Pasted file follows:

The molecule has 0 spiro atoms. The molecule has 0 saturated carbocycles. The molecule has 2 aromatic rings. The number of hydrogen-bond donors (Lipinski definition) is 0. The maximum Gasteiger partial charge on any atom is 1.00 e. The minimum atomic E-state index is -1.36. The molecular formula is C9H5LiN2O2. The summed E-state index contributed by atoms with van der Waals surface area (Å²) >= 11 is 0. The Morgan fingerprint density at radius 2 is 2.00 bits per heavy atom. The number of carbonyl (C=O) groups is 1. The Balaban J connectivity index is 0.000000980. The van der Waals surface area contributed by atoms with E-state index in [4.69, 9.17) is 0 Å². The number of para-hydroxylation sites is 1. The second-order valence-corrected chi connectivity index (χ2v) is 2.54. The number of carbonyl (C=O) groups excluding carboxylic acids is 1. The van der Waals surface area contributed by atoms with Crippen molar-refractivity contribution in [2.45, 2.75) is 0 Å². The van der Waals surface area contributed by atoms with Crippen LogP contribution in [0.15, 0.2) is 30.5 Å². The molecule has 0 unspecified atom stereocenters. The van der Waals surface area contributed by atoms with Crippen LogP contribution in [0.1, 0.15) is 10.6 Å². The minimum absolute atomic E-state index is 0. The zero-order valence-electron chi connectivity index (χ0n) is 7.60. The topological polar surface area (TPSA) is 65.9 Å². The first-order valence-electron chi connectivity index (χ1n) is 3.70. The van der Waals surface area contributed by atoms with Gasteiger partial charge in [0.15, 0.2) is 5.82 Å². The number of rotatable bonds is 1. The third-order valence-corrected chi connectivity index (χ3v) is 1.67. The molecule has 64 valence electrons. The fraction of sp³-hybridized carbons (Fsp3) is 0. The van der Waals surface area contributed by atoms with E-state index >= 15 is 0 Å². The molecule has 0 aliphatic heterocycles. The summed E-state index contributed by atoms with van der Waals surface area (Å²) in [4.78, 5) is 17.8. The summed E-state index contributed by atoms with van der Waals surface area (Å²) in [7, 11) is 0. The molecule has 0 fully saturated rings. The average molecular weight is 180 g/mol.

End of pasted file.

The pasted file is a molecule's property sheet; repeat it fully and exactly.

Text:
The molecule has 0 spiro atoms. The molecule has 0 saturated carbocycles. The molecule has 2 aromatic rings. The number of hydrogen-bond donors (Lipinski definition) is 0. The maximum Gasteiger partial charge on any atom is 1.00 e. The minimum atomic E-state index is -1.36. The molecular formula is C9H5LiN2O2. The summed E-state index contributed by atoms with van der Waals surface area (Å²) >= 11 is 0. The Morgan fingerprint density at radius 2 is 2.00 bits per heavy atom. The number of carbonyl (C=O) groups is 1. The Balaban J connectivity index is 0.000000980. The van der Waals surface area contributed by atoms with E-state index in [4.69, 9.17) is 0 Å². The number of para-hydroxylation sites is 1. The second-order valence-corrected chi connectivity index (χ2v) is 2.54. The number of carbonyl (C=O) groups excluding carboxylic acids is 1. The van der Waals surface area contributed by atoms with Crippen molar-refractivity contribution in [2.45, 2.75) is 0 Å². The van der Waals surface area contributed by atoms with Crippen LogP contribution in [0.15, 0.2) is 30.5 Å². The molecule has 0 unspecified atom stereocenters. The van der Waals surface area contributed by atoms with Crippen LogP contribution in [0.1, 0.15) is 10.6 Å². The minimum absolute atomic E-state index is 0. The zero-order valence-electron chi connectivity index (χ0n) is 7.60. The topological polar surface area (TPSA) is 65.9 Å². The first-order valence-electron chi connectivity index (χ1n) is 3.70. The van der Waals surface area contributed by atoms with Gasteiger partial charge in [0.15, 0.2) is 5.82 Å². The number of rotatable bonds is 1. The third-order valence-corrected chi connectivity index (χ3v) is 1.67. The molecule has 64 valence electrons. The fraction of sp³-hybridized carbons (Fsp3) is 0. The van der Waals surface area contributed by atoms with E-state index >= 15 is 0 Å². The molecule has 0 aliphatic heterocycles. The summed E-state index contributed by atoms with van der Waals surface area (Å²) in [4.78, 5) is 17.8. The summed E-state index contributed by atoms with van der Waals surface area (Å²) in [7, 11) is 0. The molecule has 0 fully saturated rings. The average molecular weight is 180 g/mol.